Grapevine: An open wound
Notwithstanding the passage of time, certain Argentine officials believe in the importance of honoring the memories of the victims. One such official is Argentina’s Ambassador to Israel Mariano Caucino, who this week hosted a commemorative gathering at his residence to recall the events of March 17, 1992.
At the time of the attack Ambassador Daniel Carmon had been consul and administrative officer at the embassy in Buenos Aires, and as a survivor of the tragedy, shared his memories of the nightmarish event.
“The chronological distance does not soften the pain,” said Carmon, who emphasized that the attack was not only an attack against Israel but also an attack on Argentina.
Carmon described the moments before and after the explosion. He was wounded and hospitalized for a few days. His wife, also present at the embassy at the time of the attack, did not survive. A few days later Carmon flew home to Israel, where he stayed for 28 days, and then returned to Buenos Aires to complete his mission at the embassy, where he worked for three more years, in various positions.
Referring to the attacks against both the Israel Embassy in 1992 and against AMIA in 1994, Carmon said: “Some people try to distance the two attacks, even though the two share elements and perpetrators and ideologists. Therefore, we must look at the two as a continuity”.
Caucino had invited several diplomatic colleagues as well as prominent representatives of the Argentine community in Israel and Israeli diplomats, who shared their experiences and views on terrorism and the need to fight it with strength and determination.
Among those present were Argentine soccer player Rodrigo Javier, Chile Ambassador Fernandez Gaete, Colombia Ambassador Carlos Morales, Mexico Ambassador Pablo Macedo, Spain Ambassador Manuel Gomez Acebo, Honduras Ambassador Mario Castello, and Dominican Republic Ambassador John Guiliani.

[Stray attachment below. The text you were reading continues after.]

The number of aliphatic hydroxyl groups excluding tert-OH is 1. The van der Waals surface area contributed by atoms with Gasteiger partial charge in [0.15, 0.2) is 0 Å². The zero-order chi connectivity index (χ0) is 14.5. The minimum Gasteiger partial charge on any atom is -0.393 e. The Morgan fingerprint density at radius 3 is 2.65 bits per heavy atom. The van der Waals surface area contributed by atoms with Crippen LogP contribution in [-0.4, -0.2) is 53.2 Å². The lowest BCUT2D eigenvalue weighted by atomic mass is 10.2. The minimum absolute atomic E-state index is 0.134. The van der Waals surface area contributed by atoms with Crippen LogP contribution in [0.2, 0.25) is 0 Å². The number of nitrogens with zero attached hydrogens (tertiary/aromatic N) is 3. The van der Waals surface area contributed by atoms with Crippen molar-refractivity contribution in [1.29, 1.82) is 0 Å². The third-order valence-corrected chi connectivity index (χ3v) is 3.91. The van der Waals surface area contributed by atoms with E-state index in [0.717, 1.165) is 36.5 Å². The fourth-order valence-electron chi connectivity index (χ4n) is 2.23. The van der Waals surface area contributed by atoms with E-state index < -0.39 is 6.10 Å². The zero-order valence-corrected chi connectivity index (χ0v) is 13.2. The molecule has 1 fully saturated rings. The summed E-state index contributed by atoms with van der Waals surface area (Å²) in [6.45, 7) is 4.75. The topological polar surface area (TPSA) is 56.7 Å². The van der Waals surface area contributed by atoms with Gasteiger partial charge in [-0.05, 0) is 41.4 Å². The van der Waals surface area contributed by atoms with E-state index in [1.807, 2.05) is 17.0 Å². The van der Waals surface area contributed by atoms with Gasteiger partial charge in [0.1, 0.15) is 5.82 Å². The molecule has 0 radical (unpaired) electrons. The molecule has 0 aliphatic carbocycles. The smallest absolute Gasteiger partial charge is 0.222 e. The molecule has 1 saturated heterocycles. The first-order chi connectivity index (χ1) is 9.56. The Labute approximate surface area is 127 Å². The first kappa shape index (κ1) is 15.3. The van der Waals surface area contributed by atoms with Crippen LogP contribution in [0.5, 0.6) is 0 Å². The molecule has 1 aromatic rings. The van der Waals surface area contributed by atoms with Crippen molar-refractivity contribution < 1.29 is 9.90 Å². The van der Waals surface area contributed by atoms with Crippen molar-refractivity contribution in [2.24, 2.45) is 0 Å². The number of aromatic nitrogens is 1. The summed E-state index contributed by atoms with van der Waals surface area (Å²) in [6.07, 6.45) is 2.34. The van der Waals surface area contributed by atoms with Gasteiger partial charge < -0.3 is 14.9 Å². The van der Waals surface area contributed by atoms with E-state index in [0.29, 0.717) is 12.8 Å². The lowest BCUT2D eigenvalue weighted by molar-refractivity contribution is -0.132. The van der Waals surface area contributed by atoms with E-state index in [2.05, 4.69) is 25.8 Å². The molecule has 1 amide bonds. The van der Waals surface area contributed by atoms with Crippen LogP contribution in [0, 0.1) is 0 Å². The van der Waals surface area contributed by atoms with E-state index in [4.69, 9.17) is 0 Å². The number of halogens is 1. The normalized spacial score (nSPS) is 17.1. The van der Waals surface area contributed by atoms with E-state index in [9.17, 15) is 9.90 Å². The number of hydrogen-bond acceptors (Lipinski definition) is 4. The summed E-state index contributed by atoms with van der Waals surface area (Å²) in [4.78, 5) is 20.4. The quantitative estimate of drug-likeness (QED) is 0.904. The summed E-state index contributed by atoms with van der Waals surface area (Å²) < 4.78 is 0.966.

Also in attendance were representatives from the embassies of Paraguay and Uruguay, as well as a 12-member group from Argentine Jewish institutions, headed by president of DAIA (Delegation of Argentine Jewish Associations), Jorge Knoblovits.
Representing Israel’s Foreign Affairs Ministry were deputy director-general for Latin America Ambassador Modi Ephraim and director for South America Ambassador Shmulik Bass.
Dorit Shavit, a former Israel ambassador to Argentina, and Jaime Aron, a former Israel ambassador to Colombia, were also among Caucino’s guests. Aron said that he and his family miraculously avoided death when his Bogotá residence was devastated by a bomb attack.
Caucino and all present emphasized the importance of working together to combat terrorism in its changing forms. Caucino also praised Carmon’s strength of character and thanked him for his valuable testimony. He credited the idea of hosting the remembrance event to his Israeli counterpart in Argentina, Ambassador Ilan Sztulman, who headed a similar gathering in Buenos Aires attended by members of the Argentine Cabinet of Ministers.